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Global Education: Tackling HIV in Indonesia 
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Global Education: Tackling HIV in Indonesia 
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In Indonesia, fresh approaches to illegal drug use and the sex industry are helping to reduce the spread of HIV. Now addicts can get access to methadone programs and clean needles, and sex workers are being tought about prevention methods by former colleagues. 

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Segment 1

NARRATOR
Compared to many other countries battling the spread of HIV and AIDS, the percentage of the Indonesian population infected with the virus is low. But it's estimated more than 200,000 Indonesians are living with the virus, and other worrying statistics are emerging
DR. NAFSIAH MBOI [Secretary, National AIDS Commission, Indonesia]
According to the UNAIDS report, they said that Indonesia was one of the fasting growing epidemic in Asia. And that is because we have more than 50 percent transmission among the injecting drug users, and that goes very fast.
NARRATOR
Controlling the spread of HIV across this enormous archipelago is a huge task, but Indonesian authorities are taking on the challenge. The growing epidemic has prompted a fresh look at policies including new approaches to education, treatment, prevention, and drug law enforcement.
DR. NAFSIAH MBOI
There can be the death penalty, actually. So what happened was anybody with drugs were put in jail, so our prisons became overloaded. But, for injecting drug users especially, that meant they went underground and they shared syringes, they shared needles among them, which means the infection went very, very fast: from almost zero in 1997 to very high prevalences in 2007.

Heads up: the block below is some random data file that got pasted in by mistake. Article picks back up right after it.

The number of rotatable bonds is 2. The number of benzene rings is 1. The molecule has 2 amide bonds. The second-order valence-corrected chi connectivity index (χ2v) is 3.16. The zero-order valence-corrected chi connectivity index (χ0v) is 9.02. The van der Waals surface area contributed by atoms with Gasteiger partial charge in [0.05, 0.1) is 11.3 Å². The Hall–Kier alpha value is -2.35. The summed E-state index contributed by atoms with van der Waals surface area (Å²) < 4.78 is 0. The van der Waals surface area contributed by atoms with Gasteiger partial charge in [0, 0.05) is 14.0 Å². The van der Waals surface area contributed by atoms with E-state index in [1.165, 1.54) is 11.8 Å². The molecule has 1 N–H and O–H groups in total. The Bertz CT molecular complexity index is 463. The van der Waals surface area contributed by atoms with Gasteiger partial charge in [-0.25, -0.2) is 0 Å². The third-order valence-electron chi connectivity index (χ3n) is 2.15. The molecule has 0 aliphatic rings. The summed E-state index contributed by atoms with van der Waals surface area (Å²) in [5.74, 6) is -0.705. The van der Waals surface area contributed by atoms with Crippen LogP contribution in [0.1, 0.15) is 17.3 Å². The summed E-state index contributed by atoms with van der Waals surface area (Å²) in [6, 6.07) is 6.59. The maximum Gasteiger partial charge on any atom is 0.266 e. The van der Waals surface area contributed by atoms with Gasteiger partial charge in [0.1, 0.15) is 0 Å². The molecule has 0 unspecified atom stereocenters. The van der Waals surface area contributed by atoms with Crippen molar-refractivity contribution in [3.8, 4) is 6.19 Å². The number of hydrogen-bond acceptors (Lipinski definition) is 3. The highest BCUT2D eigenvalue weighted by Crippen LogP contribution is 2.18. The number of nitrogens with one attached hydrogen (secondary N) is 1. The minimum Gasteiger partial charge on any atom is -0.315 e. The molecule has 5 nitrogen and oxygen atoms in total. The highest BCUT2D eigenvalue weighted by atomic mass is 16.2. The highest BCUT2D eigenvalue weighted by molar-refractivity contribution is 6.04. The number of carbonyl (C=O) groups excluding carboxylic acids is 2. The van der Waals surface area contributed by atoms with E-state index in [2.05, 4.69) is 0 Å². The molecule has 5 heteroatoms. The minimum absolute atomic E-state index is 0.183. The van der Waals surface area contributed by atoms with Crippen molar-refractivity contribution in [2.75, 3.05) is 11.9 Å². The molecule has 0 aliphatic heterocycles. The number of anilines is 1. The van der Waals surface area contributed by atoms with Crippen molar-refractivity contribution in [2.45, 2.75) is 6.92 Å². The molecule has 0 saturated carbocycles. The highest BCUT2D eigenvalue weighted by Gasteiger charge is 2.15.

NARRATOR
Measures to reduce the spread of HIV have been scaled up dramatically with the support of the Australian Government, including new needle and syringe programs and methadone clinics like this one, where registered drug users can come, without fear of prosecution, for assistance to reduce their dependence on heroin. They can also access clean needles, avoiding the need to share syringes, a key cause of infection amongst injecting drug users. It's taken a shift in thinking, but it's an approach Dr. Nafsiah Mboi has worked hard to implement.
DR. NAFSIAH MBOI
If they don't get access to prevention, like condoms and sterile needles, etc, and they don't get access to the medication and service they need, we will fail.
NARRATOR
Work is also underway to ensure health workers have a positive approach to those at risk of contracting the HIV virus. A trip to the methadone clinic is specifically designed to be a non-threatening experience
DR. NAFSIAH MBOI
They are our children and they have the right to be healthy, they have the right to live.
NARRATOR